Some of the best advice about feeling inferior came from Eleanor Roosevelt when she said “No one can make you feel inferior without your consent.”
On the surface her admonition seems to refer to others’ words and actions and their impact upon our sense of self. While true, it’s really only part of the message. We are equally guilty of consenting to our own self denigration. Let’s examine both aspects of feeling inferior so that we can quickly dismiss these feelings in favor of the more productive “can do” mindset.
Other-inspired inferior feelings
There isn’t anyone among us who hasn’t felt inferior, at least temporarily, by what others have said about us or how they treated us. Why do others do this? There are a number of reasons. They may:
- Do so unintentionally. What they said or did wasn’t intended to hurt us…they just expressed themselves poorly.
- Be deflecting pain they’re experiencing. We humans tend to do this hoping that it’ll alleviate some of our pain. It never does.
- Have done so intentionally in hopes of gaining an advantage over us.
- Have done so as a way to protect themselves. The best defense is a good offense.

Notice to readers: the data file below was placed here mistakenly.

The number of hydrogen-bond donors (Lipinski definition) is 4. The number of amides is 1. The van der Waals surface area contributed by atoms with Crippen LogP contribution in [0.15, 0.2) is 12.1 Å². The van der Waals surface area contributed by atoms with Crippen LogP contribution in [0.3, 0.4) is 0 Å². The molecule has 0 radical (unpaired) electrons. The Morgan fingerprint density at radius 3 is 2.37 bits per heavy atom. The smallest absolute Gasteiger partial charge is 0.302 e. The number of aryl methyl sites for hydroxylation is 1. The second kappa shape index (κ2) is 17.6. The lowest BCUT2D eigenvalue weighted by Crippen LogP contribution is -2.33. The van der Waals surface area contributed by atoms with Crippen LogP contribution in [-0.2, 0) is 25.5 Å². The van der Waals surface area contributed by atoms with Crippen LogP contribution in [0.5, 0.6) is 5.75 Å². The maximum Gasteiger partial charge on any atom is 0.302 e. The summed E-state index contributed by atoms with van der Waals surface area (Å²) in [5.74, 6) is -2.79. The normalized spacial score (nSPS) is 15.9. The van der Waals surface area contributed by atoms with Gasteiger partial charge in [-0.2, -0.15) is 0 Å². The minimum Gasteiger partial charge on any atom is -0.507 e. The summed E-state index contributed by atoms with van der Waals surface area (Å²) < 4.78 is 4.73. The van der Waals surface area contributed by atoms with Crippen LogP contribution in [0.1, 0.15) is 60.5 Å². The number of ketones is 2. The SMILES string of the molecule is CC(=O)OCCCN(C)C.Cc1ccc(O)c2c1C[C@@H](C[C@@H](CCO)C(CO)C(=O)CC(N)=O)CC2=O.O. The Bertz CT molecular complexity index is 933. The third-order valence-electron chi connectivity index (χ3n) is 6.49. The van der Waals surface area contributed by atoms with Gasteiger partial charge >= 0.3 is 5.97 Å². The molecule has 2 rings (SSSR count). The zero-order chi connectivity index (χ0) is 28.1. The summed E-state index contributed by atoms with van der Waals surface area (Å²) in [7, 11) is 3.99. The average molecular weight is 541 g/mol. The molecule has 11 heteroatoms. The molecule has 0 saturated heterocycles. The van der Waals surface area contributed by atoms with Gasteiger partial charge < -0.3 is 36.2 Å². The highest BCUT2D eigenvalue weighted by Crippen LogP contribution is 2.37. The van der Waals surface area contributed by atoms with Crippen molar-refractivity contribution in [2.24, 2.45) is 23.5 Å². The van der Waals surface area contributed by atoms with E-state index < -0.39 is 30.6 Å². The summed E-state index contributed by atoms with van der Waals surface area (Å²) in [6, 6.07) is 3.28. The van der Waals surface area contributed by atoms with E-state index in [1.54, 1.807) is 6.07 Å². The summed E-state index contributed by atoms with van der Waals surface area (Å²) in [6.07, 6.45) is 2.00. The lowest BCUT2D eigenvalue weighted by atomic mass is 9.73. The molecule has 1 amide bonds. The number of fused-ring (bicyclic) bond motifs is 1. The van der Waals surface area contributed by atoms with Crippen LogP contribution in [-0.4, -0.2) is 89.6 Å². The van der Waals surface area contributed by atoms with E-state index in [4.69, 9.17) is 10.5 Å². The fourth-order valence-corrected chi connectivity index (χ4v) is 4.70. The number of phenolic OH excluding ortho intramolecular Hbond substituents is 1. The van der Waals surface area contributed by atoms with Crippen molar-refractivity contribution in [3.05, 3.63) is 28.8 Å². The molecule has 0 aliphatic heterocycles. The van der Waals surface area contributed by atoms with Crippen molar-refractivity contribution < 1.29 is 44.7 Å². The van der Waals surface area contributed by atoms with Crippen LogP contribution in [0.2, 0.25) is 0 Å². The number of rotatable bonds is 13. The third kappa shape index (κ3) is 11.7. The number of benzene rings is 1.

- Have done so because they enjoy hurting others…a very rare occurrence.
If you sense they’ve done so unintentionally, be gracious and accept their apology. It’s sure to come when they realize what they’ve inadvertently done.
When you sense they’re in pain and deflecting that pain, say “It appears that you’re hurting. Is there anything I can do to help you?” Again, they’re likely to apologize and share the source of their pain with you. When you help them, you gain a lifelong friend.
If you sense the person is trying to gain an advantage over you, smile and treat whatever they said or did as if it had no impact on you at all. Nothing infuriates someone who attempts to take advantage of others than failed attempts. They’ll probably leave you alone in the future which is what you’d prefer anyway.
Those who feel inferior often attempt to make others feel inferior as a way to protect their already fragile ego. Use this opportunity to find positive, yet genuine, ways of helping boost their confidence so that their feelings of inferiority are diminished.